She awoke, as she did every morning to the sound of the muffled, shouting voice and the door being unlocked before repeatedly kicked.
Slivers of sunlight were all that her young eyes could understand until she reached for the old spectacles that were her only possession.
She was in the garden shed, this was where she lived.
There was another kick, usually when her father had just finished his rollup cigarette.
She reached up to remove the old stinking blanket that covered the window. The morning light did what it always did - the shock of it burned her eyes at first. Sometimes the blanket was just her window curtain, but on frosty, snowy night it was a life saver. It just meant that she would awaken with her father’s face looking through the window – her privacy gone.
In the kitchen, her father and grandmother danced around each other; the dance of the bully and the gentle old lady. When the old woman’s daughter had disappeared, she had decided to wait on her return. As the months became years, she still had hope burning in her heart. The bully knew better, he didn’t expect his wife to come back.
The grandmother was limited in what she could do to keep her granddaughter safe but leaving was not an option. They had tried that and he had tracked both of them down, and both were badly beaten.
He took them to the hospital afterwards and told the doctor that they had been attacked by a burglar. The doctor knew from the bully’s eye’s what the truth was.
If it was a particularity cold night, the grandmother would take the young girl into her room for a few warm hours. By the morning, she had to be returned to the shed; the young girl’s sin being that she reminded the bully of her mother.
The little lost girl in her dishevelled clothes would leave her shed and look through the kitchen window. When her father was reading the newspaper, her grandmother would signal that she could enter and come to the table.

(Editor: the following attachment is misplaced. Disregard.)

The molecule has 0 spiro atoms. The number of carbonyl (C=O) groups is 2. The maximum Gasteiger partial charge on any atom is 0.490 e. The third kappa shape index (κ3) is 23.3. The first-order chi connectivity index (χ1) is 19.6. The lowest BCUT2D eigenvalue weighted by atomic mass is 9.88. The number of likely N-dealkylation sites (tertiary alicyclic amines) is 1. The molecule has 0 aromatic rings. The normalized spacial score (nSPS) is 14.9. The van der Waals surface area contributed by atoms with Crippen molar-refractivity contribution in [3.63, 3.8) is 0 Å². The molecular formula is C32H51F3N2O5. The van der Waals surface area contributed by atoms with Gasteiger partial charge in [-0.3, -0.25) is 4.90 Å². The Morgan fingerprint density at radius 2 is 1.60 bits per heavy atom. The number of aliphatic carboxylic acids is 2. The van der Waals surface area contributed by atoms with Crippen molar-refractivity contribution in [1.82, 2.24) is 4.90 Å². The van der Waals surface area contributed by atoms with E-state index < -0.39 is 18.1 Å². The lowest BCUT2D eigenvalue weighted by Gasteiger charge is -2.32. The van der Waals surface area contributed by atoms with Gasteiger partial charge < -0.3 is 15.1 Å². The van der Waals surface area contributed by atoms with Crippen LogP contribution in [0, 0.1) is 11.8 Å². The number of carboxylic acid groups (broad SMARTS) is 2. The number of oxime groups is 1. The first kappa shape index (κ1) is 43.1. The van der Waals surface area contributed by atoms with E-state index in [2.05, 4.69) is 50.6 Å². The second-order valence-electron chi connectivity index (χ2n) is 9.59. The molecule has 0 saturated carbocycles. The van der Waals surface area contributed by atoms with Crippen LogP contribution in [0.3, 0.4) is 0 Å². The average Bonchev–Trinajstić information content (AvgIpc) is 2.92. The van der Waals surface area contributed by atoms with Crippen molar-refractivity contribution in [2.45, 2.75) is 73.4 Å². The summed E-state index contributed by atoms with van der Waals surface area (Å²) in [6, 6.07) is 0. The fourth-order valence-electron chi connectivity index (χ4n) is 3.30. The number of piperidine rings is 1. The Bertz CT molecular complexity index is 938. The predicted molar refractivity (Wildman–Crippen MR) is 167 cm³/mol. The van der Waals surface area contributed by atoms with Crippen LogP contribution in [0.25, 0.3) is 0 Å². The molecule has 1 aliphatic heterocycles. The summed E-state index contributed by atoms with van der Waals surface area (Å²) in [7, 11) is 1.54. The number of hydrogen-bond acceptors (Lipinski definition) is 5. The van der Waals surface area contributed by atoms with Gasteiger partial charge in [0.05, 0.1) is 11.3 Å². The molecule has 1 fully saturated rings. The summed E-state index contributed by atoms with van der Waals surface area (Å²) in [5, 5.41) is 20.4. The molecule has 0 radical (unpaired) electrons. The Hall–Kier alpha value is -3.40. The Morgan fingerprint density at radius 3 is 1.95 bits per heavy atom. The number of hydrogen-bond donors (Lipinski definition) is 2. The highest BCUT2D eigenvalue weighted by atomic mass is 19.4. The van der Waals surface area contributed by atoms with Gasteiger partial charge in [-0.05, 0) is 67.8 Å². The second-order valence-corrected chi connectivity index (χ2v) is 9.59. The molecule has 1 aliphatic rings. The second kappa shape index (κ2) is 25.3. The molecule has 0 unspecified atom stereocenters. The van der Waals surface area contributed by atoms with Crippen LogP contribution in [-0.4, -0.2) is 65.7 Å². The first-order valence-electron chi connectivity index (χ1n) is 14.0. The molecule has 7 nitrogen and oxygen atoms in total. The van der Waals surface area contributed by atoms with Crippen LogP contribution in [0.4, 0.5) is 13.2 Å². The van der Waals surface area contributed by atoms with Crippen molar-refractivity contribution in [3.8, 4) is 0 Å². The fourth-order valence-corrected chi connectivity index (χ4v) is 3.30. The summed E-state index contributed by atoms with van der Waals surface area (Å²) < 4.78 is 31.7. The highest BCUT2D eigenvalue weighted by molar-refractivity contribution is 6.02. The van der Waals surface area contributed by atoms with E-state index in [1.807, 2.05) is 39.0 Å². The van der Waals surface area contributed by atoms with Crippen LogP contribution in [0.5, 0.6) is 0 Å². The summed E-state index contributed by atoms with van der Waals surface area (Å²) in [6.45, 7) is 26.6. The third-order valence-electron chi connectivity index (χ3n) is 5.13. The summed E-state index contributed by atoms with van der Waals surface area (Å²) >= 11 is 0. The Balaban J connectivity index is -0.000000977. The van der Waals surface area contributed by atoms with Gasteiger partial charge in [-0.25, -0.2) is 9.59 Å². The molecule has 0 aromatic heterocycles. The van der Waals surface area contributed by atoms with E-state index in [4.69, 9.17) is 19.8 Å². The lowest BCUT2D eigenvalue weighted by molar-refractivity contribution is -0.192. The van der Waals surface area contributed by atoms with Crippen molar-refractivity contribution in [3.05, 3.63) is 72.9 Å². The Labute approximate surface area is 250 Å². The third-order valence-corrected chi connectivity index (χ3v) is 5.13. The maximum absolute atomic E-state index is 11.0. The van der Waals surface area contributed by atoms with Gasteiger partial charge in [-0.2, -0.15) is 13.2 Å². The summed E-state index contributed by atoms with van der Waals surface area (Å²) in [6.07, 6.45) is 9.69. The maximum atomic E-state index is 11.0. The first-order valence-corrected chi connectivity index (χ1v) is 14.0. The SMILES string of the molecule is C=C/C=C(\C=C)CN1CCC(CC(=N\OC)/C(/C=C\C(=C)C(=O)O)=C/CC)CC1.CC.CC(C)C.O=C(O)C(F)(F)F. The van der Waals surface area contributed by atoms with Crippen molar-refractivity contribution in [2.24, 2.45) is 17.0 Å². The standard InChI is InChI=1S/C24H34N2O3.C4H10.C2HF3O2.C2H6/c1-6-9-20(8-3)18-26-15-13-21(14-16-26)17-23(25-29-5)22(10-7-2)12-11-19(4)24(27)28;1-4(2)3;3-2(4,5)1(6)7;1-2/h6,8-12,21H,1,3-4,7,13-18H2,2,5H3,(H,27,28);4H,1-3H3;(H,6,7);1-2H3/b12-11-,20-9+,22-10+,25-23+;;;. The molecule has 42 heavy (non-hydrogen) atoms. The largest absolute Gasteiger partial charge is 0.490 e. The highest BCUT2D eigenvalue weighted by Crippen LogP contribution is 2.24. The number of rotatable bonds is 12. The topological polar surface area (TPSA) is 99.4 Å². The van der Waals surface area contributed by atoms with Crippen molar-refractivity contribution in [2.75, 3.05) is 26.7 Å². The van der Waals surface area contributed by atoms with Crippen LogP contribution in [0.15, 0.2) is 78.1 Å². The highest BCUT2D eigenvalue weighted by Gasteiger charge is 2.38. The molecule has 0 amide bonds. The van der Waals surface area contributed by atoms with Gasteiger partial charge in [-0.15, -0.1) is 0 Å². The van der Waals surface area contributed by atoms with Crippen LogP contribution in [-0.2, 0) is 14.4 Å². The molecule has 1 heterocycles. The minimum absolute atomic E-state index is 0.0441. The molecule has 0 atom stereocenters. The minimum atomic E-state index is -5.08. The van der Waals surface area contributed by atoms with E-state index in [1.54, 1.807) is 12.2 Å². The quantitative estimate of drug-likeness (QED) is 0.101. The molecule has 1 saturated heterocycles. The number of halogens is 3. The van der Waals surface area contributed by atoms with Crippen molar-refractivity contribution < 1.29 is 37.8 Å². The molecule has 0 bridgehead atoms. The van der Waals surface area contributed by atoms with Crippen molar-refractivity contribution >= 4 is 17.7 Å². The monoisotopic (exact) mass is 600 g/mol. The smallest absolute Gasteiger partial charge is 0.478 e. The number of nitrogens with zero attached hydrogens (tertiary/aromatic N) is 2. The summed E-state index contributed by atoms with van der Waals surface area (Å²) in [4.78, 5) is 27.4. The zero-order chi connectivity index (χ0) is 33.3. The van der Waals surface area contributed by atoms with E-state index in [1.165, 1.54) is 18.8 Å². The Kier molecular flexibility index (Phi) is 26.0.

The young girl would sit very still with her arms by her side and wait to be told when to move.
Her grandmother would place toast beside the girl and then ruffle her hair.
The little lost girl would eat the dry toast as her grandmother would leave a glass of milk for her granddaughter. But on this morning as the little girl reached for the milk, she knocked it over.
The quiet old lady and the little lost girl watched as the milk ran towards, then under, her father’s newspaper.
The bully jumped, screwed up the wet newspaper, threw it at the little girl, knocking her from her stool.
Before she left for school her grandmother stuck a plaster on the cut on her forehead. The bully long gone, she kissed her granddaughter and ruffled her hair then gave her a few coins to spend.
On the bus she sat alone drawing pictures in the window condensation.
As three older girls passed her, they laughed, held their noses and then spat on the little girl. A kindly woman took out a paper handkerchief and handed it to the little lost one. The little girl wiped the spit away, then put the hanky in her pocket.
In the class, she sat as she did at the breakfast table with her arms by her side. She sat alone.
The teacher handed out exam results to each pupil and behind the little girl, a classmate held her nose letting everyone know of the smell.
The class laughed until the teacher told them to quieten.
The teacher placed the young girl’s result on her desk: 10 out of 10 – ‘excellent’.
The girl behind her stole the paper and threw it around the class. One boy ripped the paper into pieces.